6. Right documentation

    • Document administration AFTER giving the ordered medication.
    • Chart the time, route, and any other specific information as necessary. For example, the site of an injection or any laboratory value or vital sign that needed to be checked before giving the drug.

    7. Right reason

    • Confirm the rationale for the ordered medication. What is the patient’s history? Why is he/she taking this medication?
    • Revisit the reasons for long-term medication use.

    8. Right response

    • Make sure that the drug led to the desired effect. If an antihypertensive was given, has his/her blood pressure improved? Does the patient verbalize improvement in depression while on an antidepressant?
    • Be sure to document your monitoring of the patient and any other nursing interventions that are applicable.

    Reference: Nursing2012 Drug Handbook. (2012). Lippincott Williams & Wilkins: Philadelphia, Pennsylvania.
    Last edit by samadams8 on Mar 21, '13 : Reason: dropped a word
    Esme12 likes this.
  9. Visit  kalanel5 profile page
    3
    Wow at some of the reactions here... Well I will admit this happened to me at the beginning of my nursing career but I must say I was paranoid of this kind of thing happening so I would look my meds up before I went to give the patient's meds. OP you are only human you are not going to know everything the key is to never show your patient that you don't know. You are new as you build your knowledge base on various drugs this wont happen but geez you are new. Don't beat yourself up. I know, the majority of the presently used drugs and new ones but often I have 80 and 90 year old patients who take meds that are not used much today so I have no clue about them. That doesn't make me an incompetent nurse you just learn as you go along.
    psu_213, bebbercorn, and Vespertinas like this.
  10. Visit  Mayjoyarceo profile page
    0
    Quote from kellycinalli
    I've been an Lpn for 21 years and been aloud to hang and start an Iv for 12 years now. I work in New Jersey and I'm Iv certified. I can maintain all lines,hang Iv antibiotic and other meds. I can start a peripheral line too. I would think being a new Lpn that was taught in school, being our scope of practice is now more broad. And always look up all meds you are unsure of!! If you were my nurse I would of felt you were incompetent. And I'm sure she felt the same way being she asked your name. I still look up meds I'm unsure of. Doesn't make you a stupid nurse, just a cautious one!! Best of luck!!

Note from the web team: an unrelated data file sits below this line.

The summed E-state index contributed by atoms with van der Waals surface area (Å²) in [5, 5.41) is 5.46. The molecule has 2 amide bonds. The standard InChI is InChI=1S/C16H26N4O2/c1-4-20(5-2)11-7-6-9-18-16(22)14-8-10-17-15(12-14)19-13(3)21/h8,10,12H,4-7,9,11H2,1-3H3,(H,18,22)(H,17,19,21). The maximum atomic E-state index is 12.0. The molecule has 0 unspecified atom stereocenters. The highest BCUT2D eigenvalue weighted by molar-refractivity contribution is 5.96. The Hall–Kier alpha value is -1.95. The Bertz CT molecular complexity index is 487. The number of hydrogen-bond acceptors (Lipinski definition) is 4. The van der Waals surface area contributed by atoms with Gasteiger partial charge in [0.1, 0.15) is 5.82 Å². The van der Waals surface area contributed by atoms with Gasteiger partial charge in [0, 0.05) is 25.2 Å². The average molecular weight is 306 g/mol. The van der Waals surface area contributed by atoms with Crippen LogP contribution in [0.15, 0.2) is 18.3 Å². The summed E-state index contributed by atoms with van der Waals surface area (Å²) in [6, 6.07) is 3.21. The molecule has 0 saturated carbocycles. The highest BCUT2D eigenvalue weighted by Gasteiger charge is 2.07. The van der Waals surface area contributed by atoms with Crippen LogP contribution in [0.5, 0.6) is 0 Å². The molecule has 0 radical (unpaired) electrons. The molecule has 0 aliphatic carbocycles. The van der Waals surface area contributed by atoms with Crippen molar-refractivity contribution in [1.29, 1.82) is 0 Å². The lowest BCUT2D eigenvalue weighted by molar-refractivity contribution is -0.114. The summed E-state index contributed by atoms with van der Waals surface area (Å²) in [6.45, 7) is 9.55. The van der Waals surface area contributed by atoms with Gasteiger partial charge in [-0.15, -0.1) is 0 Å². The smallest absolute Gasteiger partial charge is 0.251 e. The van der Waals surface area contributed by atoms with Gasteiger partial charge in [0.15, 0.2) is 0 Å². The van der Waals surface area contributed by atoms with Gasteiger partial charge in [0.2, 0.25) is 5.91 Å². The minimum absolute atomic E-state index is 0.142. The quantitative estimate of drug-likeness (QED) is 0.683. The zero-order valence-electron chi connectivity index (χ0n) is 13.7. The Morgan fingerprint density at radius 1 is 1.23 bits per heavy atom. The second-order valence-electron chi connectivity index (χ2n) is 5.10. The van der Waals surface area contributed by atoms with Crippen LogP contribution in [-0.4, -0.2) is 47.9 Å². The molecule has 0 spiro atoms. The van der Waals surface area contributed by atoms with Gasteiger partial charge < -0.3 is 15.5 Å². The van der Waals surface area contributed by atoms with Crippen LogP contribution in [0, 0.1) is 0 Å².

I just wanna ask who did u get your certification for IV? I just passed my pn exam and j wanted to inquire about certification. Thank you in advance.

    Sent from my iPhone using allnurses.com
  11. Visit  nursel56 profile page
    3
    It's a little more understandable since he was not administering the patient's meds himself, but he has a plan for corrective action he's already begun to implement and he sought out advice here. Can't ask for much more than that! Best wishes, OP!
    tnmarie, psu_213, and Vespertinas like this.
  12. Visit  DavidKarl profile page
    1
    Another thought- who ordered the IV med, and who started the IV, and who started the IV med via the IV? Two, possibly 3 healthcare workers involved (aside from the LPN) were treating a patient with an IV, without possibly obtaining consent, but obviously without bothering to tell the patient what was going on, and why the IV was needed. And, also- why didn't the patient ASK the ordering provider, or the nurse while the IV was going in, or what the medication was when it was hanged, since she appears to be alert, etc., and taking notes? Lots of potential liability in this scenario- especially if the RN made a med error that wasn't caught by the LPN, eh? I've seen an awful lot of nonchalance, and lawsuits about IVs.
    Crazed likes this.
  13. Visit  Ntheboat2 profile page
    1
    I didn't realize so many nurses were perfect. I come across medicines all the time that I have to look up. Luckily, I have a computer at my side when administering meds and a button I can click to give me all the info. within seconds.
    Vespertinas likes this.